A supposedly-accurate retelling of the literary classic, "Dracula" begins with the creation of the great vampire (Gary Oldman) himself and the events which led to his decision. Some years later, a young law clerk named Jonathan Harker (Keanu Reeves) is sent to Dracula's Translyvanian estate to investigate the man who has bough up a chunk of property in London. Dracula soon realizes that Harker's fiance, Mina, is the reincarnation of his lost love. Imprisoning Harker, Dracula makes haste to London where he first bites and enslaves Mina's best friend, Lucy (Sadie Frost), drawing upon her life and making himself appear young again, a trait which allows him to seduce Mina. All of these strange events draw the attention of Doctor Van Helsing (Anthony Hopkins), who soon realizes that the king of all vampires is on the loose and setting the stage for a dramatic battle between good and evil.
I found "Dracula" to be a bit of a roller coaster. There are some truly inspired moments and then some that completely fall flat. The very idea of Gary Oldman as a classic villain is, of course, magnificent and Oldman holds up his end of the bargain. If there's a better actor than Oldman, I don't know who it is. His Dracula is menacing but alluring, a perfect balance for the role. Likewise, director Francis Ford Coppola creates a dark, tension-filled atmosphere for his characters to work within and that suits "Dracula" well. The shot selection and scene setting is excellent, even if the scenes don't always flow together brilliantly. There's also a natural vein of fear that runs through this movie and I imagine some of the scenes would be quite scary if I was viewing in a dark theater instead of my home TV during the middle of the day. And I, for one, felt the film's open ended conclusion is glorious and fitting, a point I know other viewers might dispute.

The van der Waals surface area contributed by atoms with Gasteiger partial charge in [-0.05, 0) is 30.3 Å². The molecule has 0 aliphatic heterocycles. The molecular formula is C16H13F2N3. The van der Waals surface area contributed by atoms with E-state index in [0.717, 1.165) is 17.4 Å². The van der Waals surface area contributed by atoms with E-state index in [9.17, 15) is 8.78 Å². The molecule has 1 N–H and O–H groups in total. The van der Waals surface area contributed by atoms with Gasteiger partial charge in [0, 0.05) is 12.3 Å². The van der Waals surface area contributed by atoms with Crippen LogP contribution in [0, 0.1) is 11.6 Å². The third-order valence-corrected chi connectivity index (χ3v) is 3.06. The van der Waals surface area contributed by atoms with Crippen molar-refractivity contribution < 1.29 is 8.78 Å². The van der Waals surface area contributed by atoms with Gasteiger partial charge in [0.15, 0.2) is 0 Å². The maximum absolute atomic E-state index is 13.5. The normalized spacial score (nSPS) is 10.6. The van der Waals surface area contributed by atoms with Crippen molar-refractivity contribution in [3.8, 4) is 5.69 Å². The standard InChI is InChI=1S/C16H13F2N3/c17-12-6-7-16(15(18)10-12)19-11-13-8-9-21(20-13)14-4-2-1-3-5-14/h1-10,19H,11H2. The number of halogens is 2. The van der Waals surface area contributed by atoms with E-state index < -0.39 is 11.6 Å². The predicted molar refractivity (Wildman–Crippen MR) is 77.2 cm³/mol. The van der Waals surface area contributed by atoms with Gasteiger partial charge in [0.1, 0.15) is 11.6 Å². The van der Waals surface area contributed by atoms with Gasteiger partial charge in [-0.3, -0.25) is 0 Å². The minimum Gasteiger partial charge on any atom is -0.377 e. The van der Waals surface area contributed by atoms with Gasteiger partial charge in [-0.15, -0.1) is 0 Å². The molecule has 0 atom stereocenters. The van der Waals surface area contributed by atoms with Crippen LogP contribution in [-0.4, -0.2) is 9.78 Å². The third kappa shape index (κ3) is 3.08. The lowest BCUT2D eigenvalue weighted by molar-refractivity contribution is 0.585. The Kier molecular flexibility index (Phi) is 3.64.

On the down side, "Dracula" suffers from 80s hangover wherein it occasionally falls into unnecessary moments of over-the-top absurdity. Some of the more "frightening" moments are hindered by ridiculous, cliche dialogue and some of the special effects seem like they belong in a Stephen King made-for-TV movie, not a $50 million dollar horror epic. There's also a scene or two that I understand are based upon the novel but probably should have been left on the book stand. And then we come to Keanu Reeves. Good gracious. What an incredible drain he is on this movie. Every time he spoke I felt myself slip closer and closer to a coma and was only revived by Oldman ripping the place apart with awesomeness. Reeves has a place in Hollywood (see: "Matrix" and "Bill and Ted's") but this isn't it. He is horribly miscast and the only saving grace concerning this decision is that his role is fairly limited; otherwise, I'm not sure I could have made it through. Just...I mean...what were you thinking, FFC?! Painful. These missteps don't completely overshadow an excellent performance from Oldman or the glorious, appealingly dark overtones of "Dracula" as a whole but they do take away from the overall impact and left me wanting more.